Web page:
I'm awake for a few minutes and want to continue my thought from earlier. It took me some 15 minutes to write that post because I kept falling asleep. That is very unusual for me--I've been known to write 30 KB in one afternoon!
For a person with respiratory illness, among other things that cause warnings to stay away from secondhand smoke, there is nothing worse than sitting in a smoke-filled environment. I am normally happy to acknowledge that while I may not like other people's choices, I am not free to trample on them. However, in the case of smoking, those choices affect my right--my need--to breathe clean air. If I get into a taxi where the driver has just put out his cigarette, I still breathe the residue smoke. If people are smoking outside a building, they don't smoke away from the door. They smoke right in front of it, and I must walk through a tunnel of smoke as they talk to each other so that I can enter the building. Even restaurants that have smoking sections are often open so that the nonsmokers are still breathing residue smoke. I can't go and listen to my sister sing because the environments where she sings are smoke-filled. She knows this and understands; but it still hurts because it costs us part of our relstionship. Music is the one thing we have in common, and I miss hearing her sing.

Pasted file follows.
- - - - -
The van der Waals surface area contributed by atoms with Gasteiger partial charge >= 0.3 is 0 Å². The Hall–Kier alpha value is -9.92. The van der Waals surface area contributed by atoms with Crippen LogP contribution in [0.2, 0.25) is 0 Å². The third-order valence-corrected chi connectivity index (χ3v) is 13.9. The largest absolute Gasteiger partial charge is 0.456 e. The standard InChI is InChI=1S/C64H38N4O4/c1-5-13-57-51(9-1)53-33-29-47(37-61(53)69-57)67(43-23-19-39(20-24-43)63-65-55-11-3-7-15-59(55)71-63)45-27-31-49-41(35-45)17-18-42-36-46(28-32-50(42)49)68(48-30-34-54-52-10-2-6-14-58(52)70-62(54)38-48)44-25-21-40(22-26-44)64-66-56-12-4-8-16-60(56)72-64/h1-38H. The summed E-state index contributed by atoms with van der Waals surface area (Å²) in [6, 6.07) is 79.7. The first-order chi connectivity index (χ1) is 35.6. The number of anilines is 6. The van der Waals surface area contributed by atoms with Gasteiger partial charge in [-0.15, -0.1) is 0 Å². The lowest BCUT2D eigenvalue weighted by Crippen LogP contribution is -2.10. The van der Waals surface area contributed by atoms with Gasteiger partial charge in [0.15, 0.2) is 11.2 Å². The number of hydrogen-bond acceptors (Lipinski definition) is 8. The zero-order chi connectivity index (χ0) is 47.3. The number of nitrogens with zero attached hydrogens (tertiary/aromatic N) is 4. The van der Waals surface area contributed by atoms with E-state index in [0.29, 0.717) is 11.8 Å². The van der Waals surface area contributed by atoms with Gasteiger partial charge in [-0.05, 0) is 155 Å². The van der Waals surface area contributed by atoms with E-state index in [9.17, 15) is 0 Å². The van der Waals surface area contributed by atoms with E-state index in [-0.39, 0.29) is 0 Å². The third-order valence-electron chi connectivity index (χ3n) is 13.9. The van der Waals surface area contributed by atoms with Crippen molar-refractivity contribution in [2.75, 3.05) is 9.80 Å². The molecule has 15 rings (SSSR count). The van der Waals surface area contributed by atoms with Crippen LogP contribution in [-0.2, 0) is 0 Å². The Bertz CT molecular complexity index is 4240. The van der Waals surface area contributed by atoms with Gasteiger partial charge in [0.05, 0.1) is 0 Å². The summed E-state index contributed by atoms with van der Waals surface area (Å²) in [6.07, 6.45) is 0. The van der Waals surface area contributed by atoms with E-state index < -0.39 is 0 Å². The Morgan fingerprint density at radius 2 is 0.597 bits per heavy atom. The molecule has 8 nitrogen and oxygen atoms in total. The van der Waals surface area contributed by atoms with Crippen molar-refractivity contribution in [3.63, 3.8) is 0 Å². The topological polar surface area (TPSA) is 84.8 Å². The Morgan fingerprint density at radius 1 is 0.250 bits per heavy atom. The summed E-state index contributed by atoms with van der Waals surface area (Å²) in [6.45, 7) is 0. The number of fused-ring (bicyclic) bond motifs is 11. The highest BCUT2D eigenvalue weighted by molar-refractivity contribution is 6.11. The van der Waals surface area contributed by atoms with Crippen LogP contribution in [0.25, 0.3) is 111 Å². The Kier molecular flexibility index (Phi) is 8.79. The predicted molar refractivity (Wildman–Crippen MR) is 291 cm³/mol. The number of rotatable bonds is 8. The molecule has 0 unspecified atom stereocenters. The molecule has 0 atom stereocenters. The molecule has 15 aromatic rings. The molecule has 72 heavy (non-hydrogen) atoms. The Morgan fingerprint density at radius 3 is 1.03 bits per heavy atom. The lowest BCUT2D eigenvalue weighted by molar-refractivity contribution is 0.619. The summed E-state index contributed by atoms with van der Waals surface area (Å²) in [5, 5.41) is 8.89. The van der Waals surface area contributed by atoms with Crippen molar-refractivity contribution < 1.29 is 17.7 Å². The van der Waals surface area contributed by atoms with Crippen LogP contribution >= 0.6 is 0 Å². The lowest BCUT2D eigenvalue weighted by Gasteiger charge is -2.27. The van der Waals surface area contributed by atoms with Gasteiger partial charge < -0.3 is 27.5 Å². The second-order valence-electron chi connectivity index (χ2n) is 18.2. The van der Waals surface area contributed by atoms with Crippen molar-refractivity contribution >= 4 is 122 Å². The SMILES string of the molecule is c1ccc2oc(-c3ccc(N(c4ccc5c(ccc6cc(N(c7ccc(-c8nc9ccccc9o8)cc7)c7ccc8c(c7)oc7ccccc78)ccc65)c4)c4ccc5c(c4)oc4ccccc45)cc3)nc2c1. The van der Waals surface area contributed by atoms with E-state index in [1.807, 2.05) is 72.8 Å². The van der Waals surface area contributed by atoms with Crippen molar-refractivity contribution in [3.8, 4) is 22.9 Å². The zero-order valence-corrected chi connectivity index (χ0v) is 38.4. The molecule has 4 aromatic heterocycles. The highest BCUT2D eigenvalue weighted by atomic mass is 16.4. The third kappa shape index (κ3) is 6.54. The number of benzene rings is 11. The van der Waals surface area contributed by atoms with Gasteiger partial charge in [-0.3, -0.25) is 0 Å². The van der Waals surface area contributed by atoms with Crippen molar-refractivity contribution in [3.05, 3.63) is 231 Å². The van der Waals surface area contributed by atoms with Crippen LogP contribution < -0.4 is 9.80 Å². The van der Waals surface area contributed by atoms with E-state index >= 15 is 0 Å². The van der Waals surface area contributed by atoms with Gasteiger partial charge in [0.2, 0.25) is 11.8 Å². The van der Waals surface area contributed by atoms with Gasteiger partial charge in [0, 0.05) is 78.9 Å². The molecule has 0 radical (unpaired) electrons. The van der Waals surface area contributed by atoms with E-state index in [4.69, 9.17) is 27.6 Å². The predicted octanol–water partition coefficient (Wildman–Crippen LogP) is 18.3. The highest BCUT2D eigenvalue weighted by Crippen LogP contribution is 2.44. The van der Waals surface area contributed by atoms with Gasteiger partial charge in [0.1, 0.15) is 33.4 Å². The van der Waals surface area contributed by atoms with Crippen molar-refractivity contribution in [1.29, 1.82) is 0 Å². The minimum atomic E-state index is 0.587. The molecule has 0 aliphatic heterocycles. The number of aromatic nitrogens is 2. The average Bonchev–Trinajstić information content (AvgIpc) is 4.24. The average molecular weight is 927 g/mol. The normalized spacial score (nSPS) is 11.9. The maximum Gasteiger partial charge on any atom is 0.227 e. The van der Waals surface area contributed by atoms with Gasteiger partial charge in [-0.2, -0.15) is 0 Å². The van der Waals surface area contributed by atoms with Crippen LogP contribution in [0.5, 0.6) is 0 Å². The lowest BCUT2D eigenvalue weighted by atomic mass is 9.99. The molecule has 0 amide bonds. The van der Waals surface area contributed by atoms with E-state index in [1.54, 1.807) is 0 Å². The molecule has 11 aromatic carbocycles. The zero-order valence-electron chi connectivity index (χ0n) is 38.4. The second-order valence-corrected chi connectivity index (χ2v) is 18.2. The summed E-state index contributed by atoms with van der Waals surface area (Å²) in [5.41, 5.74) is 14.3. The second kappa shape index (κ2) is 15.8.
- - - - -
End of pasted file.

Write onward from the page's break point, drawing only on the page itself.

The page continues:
None of this will ever change, and I'm not sure why I'm posting it. If it helps one smoker understand nonsmokers' feelings, it will be useful. It is a little frightening to talk about my feelings in public; but I need to. Respiratory illness is more common than many people realize. It isn't something you can see; and people who take good care of themselves and avoid provoking factors can sometimes go long stretches without becoming ill. But some of that avoidance depends on environmental factors. Being around too many allergens or too many pollutants can trigger an illness that lasts for weeks.